Stuart read the project document for Stark Portal, his new assignment from Michael, the department project manager. At first glance he thought Michael had forgotten the requirements entirely. That wasn’t the case.

There was only one requirement listed: LIKE LANNISTERNET BUT GREY

He was about to storm Michael’s office when coworker Jaimie grabbed his wrist. “No, Stuart, you never interrupt him in a meeting!” Jaimie pulled Stuart away into a conference room, shutting the door behind them.

“It’s not even a proper sentence!” Stuart explained. “At my last job we would take months to hammer out all the deliverables. How is ‘like LannisterNet but Grey a deliverable?”

Jaimie shook her head. “You just do the best you can. Michael will tell you if it’s right or not. You don’t ever ask him to clarify. We lost a good project lead that way.” She shuddered. “It was on Christmas Eve…”

“Fine,” Stuart said. “I’ll keep my head down. But he’s going to screw up one day. I mean, just how short can he make the requirements?”

Too Short

For Stark Portal, Stuart forked LannisterNet’s codebase and changed the background color. A few minutes after checking in his code for Stark Portal, Michael assigned him to a new project: Baratheon Boards. Does Michael come up with the project names, too? Stuart wondered, before his eyes fell on the sole requirement: LANNISTERNET PLUS

“Plus what?” Stuart was seeing red, and it wasn’t because of LannisterNet’s color scheme. “What could he mean by ‘plus’? Do I just pick a feature I like and tack it on?”

Jaimie heard Stuart’s lamentations and stepped into his cubicle. “Oh, he probably means the forum code from DragonRider Forum.”

“How could you possibly know that?” Stuart asked.

“Well, it’s in the name,” Jaimie said, smiling. “It’s just a guess.”

A Thousand Words

Baratheon Boards shipped a week later. Michael, who was on a plane flying to the other coast, sent Stuart an email later: “GREAT JOB MAN” Stuart wondered if this was Michael’s equivalent of a detailed commendation.

“Eventually you learn to read Michael’s mind,” Jaimie said, as she and Stuart ate lunch in the breakroom.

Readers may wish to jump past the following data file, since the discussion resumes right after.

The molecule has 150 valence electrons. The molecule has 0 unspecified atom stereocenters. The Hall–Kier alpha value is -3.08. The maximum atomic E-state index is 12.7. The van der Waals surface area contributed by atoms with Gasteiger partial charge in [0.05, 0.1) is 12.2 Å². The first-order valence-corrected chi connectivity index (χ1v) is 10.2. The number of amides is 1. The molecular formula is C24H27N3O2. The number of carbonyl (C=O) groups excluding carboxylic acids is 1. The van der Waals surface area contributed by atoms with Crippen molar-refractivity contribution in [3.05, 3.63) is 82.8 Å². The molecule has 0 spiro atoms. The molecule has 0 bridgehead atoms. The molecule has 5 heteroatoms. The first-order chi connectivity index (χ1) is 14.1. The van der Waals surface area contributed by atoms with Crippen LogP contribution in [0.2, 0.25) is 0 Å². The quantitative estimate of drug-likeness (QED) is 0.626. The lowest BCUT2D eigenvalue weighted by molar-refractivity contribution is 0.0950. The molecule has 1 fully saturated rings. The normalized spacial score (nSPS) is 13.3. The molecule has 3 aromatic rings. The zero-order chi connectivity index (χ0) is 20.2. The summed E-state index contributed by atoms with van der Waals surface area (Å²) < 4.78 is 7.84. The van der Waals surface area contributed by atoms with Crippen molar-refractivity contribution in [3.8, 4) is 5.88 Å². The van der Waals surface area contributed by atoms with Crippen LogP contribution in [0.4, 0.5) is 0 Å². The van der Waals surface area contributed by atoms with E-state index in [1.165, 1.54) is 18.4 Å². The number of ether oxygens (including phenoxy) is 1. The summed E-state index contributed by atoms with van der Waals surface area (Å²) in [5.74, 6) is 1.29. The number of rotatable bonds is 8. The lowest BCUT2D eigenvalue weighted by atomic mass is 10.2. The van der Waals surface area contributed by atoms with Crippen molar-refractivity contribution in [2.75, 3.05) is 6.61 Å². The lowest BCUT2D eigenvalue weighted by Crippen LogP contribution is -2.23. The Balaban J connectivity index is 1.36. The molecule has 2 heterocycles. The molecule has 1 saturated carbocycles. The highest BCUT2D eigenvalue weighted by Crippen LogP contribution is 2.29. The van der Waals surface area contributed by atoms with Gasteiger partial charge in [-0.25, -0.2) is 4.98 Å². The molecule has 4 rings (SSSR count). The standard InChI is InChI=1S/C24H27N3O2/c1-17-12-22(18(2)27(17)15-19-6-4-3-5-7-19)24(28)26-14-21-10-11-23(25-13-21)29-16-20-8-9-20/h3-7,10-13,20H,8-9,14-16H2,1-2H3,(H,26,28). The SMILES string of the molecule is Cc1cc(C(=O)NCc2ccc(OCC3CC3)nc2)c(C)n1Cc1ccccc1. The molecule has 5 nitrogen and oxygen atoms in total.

“Or lucky enough to guess right every time. I mean, how long--” Stuart stopped mid-sentence when his phone buzzed. “Another project assignment. How could Michael even assign it from the plane?”

“I heard you can use electronics on flights now. Maybe he got an email from a client.”

Stuart’s new assignment was Martell Pharmaceuticals. There wasn’t a single word, even a single character in the project requirements. Instead, Michael had attacked an image.

“I can’t even read that,” Jaimie said, looking over Stuart’s shoulder. “What does it say next to those fields?”

“I’ll just have to guess,” Stuart said, glaring at her.

New Media

Stuart spent almost forty-eight hours scouring the codebase for that form in the screenshot. He found it at 3 AM -- an old project called Dance Time Inventory -- modified a few text fields, and checked it in.

“Outstanding job!” Michael shouted. He had returned to the office a few days after assigning Stuart the Martell project. He held a latte in his left hand and a tablet in his right. The ear closest to Stuart held an earbud.

“Thanks,” Stuart mumbled.

Michael hardly seemed to notice Stuart’s fatigue. “Keep it up!” Michael sprinted across the room back to his office, as if life were a literal marathon.

A moment later, he burst back out, carrying a napkin. “Almost forgot!” He handed Stuart the napkin. “Wildling Investments. Need this by Tuesday.”

Stuart unfolded the napkin. It was a form, drawn in red pen, with illegible labels and inputs. Stuart shut his eyes, wondering how to read Michael’s mind this time.